Creating the Perfect Elevator Pitch
Picture this: You are invited to a party.
You’re a pretty social person, so you’re excited about the prospect. But then, it hits you. You are unemployed. And what do people ask when you first meet them? ‘So, what do you do?’
This, my friend, is your cue to launch into your elevator pitch.
Elevator Pitches, also known as Personal Statements are changeable. They can be given over the telephone or in person, at professional conferences, interviews or anywhere people gather – including a party or an elevator! It is your opportunity to tell people who you are, what you’ve done and where you’d like to be – all in about 30 seconds.
Depending on where you are going, you’ll want to prepare your elevator pitch ahead of time. Consider the following:
- Who will be there?
- What kind of event is it (professional networking, party, workshop)?
- What do you want people to know about you?
Of course, how you respond to the ‘what do you do?’ question at a party will differ in how you answer it in a professional setting, but the core information should include:
Who you are (your name, if they don’t already have it).
What you do – Previous experience, training/education, which could include two of the following:
- I am a certified ___________________ (Accountant, IT specialist, etc.).
- I have a degree in _______________ and have worked as a ______________.
- I have worked as a _____________ for __________ years.
- My background is in the _______________ field and I specialize in _______________.
- I have a varied background, including ______________ and ______________.
What you are looking for – Give the listener an idea of what you are seeking.
- Currently I am looking for work in _______________.
Call to Action – Open up the possibility that they might know someone in their network
- Let me give you my card (or suggest you connect on LinkedIn). If you happen to know anyone I could talk to, I would appreciate it.
Thank you – Thank the person (if it is relevant) AND don’t forget to ask them the same question (if at a party or networking event).
DELIVERY & BODY LANGUAGE
You may have realized that an Elevator Pitch can also be used when you are reaching out directly to companies or people for information. Regardless of the situation, you want to deliver your Elevator Pitch in a way that radiates confidence and positivity.
Once you’ve established what you will say, you will want to practice how you will say it.
Avoid remarks around how frustrating the job hunt is (as truthful as that may be to you). Stick with the script you’ve set out for yourself.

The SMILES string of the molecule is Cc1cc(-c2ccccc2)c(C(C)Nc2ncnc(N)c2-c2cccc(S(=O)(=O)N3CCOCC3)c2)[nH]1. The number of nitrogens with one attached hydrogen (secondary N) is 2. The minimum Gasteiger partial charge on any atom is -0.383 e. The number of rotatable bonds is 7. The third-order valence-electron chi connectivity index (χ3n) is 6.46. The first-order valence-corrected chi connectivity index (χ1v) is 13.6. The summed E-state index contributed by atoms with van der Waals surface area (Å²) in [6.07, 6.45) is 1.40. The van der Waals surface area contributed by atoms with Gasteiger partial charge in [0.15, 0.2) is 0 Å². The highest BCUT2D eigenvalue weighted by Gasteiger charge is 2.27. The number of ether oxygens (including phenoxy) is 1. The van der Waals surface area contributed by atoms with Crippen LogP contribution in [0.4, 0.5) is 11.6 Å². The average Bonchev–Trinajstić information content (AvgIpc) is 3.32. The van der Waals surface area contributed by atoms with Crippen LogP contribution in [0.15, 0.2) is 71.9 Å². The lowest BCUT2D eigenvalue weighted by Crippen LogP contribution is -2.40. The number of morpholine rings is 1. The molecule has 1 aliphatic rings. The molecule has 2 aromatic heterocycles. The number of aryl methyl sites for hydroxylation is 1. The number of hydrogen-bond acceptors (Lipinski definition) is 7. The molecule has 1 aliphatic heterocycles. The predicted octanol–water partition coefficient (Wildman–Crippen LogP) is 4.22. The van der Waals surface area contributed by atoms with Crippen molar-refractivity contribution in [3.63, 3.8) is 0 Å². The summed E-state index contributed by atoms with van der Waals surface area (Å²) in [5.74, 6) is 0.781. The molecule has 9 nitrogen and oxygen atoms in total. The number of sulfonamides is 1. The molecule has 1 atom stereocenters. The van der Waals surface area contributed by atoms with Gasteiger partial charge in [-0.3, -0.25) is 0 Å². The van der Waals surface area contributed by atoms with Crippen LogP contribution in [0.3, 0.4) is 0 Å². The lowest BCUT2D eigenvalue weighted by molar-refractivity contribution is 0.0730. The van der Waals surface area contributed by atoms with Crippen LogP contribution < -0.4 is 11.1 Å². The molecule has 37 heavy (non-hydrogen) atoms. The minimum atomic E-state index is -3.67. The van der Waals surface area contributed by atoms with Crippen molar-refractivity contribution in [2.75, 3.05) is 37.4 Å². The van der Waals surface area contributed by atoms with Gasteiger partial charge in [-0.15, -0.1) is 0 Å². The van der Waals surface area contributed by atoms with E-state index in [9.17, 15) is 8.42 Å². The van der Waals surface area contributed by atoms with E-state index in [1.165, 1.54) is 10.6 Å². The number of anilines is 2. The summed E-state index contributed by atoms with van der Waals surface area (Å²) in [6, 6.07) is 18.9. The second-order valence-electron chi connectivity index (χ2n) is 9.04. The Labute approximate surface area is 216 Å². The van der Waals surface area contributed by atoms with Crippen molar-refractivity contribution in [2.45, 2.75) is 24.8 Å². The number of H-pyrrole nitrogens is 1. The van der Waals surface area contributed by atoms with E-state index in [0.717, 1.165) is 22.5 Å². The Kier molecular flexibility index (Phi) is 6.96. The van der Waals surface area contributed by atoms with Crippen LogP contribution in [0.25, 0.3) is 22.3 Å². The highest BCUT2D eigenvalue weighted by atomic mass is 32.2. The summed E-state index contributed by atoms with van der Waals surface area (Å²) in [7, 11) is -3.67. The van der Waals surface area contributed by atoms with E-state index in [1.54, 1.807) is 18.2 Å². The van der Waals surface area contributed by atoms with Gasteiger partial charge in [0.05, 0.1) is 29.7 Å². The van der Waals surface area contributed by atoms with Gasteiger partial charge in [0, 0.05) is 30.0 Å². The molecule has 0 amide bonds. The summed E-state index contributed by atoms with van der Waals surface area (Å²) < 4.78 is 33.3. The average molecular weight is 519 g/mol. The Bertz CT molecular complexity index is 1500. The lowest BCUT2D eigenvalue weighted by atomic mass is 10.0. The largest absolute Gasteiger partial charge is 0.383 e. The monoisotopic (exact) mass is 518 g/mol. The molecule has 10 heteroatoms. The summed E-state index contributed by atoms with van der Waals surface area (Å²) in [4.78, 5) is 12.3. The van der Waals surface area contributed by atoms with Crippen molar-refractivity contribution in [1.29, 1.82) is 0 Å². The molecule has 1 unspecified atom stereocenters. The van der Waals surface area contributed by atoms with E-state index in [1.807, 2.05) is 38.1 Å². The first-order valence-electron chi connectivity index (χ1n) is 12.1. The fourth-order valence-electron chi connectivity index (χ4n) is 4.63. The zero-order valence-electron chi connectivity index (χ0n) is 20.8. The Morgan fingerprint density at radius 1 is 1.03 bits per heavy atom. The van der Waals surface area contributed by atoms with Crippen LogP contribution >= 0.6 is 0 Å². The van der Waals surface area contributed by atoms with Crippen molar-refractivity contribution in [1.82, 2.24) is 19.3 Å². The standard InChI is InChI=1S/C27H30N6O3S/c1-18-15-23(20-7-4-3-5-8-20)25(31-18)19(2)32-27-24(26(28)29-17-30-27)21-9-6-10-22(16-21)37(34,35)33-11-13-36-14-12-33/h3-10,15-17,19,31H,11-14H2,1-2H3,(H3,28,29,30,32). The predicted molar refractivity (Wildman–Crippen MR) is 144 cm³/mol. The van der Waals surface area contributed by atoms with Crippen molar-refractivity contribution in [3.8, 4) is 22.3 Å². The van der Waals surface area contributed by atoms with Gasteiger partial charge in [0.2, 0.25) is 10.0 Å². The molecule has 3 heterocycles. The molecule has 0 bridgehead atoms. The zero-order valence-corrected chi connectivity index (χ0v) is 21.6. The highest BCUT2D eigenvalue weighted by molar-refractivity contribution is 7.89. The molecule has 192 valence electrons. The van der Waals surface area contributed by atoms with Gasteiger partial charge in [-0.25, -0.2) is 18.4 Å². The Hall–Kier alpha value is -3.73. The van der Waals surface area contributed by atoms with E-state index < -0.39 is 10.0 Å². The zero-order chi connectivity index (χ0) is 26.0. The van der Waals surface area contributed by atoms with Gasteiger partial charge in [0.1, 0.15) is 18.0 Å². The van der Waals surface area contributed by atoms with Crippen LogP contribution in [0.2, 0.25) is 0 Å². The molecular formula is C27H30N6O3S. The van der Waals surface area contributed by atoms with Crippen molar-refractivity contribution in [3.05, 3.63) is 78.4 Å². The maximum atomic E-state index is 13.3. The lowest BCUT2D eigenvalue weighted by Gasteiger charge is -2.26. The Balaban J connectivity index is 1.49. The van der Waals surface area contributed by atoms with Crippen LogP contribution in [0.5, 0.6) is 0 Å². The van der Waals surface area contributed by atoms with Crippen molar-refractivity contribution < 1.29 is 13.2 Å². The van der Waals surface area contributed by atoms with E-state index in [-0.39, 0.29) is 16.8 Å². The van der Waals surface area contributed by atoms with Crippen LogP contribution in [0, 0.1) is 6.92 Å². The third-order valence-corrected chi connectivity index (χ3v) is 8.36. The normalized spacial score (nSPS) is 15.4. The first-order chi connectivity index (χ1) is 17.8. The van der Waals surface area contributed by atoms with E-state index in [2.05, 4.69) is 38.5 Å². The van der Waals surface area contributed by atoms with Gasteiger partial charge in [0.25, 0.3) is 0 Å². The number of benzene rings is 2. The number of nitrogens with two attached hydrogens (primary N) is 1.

Body language is key here. Maintain a confident stance, holding your shoulders back and maintaining eye contact. Smile when describing your previous experience and pause to allow them to ask any clarifying questions.
Here are a few examples to consider, depending on the scenario:
ELEVATOR PITCH EXAMPLES
Contacting a company:
Hi, my name is Michelle Jones. I just recently completed a Mathematics degree and have worked as a Junior Data Analyst at a shipping company. I am currently looking for similar roles within the IT sector and Hootsuite has come up often in my research. I was wondering if we could arrange for a meeting to discuss Hootsuite and its hiring process.
Speaking with someone at a networking event or party (in response to the ‘what do you do?’ question):
Hi, my name is Mo Rasti. I’m trained as an Accountant in Iran and worked for more than 4 years in the industry before moving to Vancouver. My experience is in the construction industry, so I’d like to continue that here. If you happen to know anyone in that industry that I could talk to, that would be great. Could we connect on LinkedIn?
Contacting a company for information during a career transition (with referral):
Hi, my name is Roberta Donatucci and I was referred to you by James Smith. I’m wondering if you could help me? I am a certified Fitness Instructor with over 5 years of experience in the field. I’m doing a career transition and am looking into a couple of options. I have always been very interested in health and wellness and would love to incorporate my fitness knowledge into a company that specializes in homeopathic medicine. Could we meet for 15-20 minutes next week so that I can ask you some questions about this industry?
As previously stated, the Elevator Pitch can be altered to fit any scenario. The important thing is to include all the necessary information so that people have a good idea of what you need. A very relevant statement comes to mind right now. It is one of my favourites: If people know how they can help you and they can, they will!
ELEVATOR PITCH TIPS
- Don’t rush through the speech, pause briefly between sentences … breathe!
- Express confidence, be warm, friendly and enthusiastic
- Do research on the organization/company when developing an Elevator Pitch for a specific employer
- End with an action request, ask for a business card and/or an information meeting appointment
- The Elevator Pitch can be used in person, a cold telephone call or email
Chantal Rackley is a Certified Career Development Practitioner (CCDP) and career advisor at the WorkBC North Shore. She has over 11 years of advising and facilitating experience.
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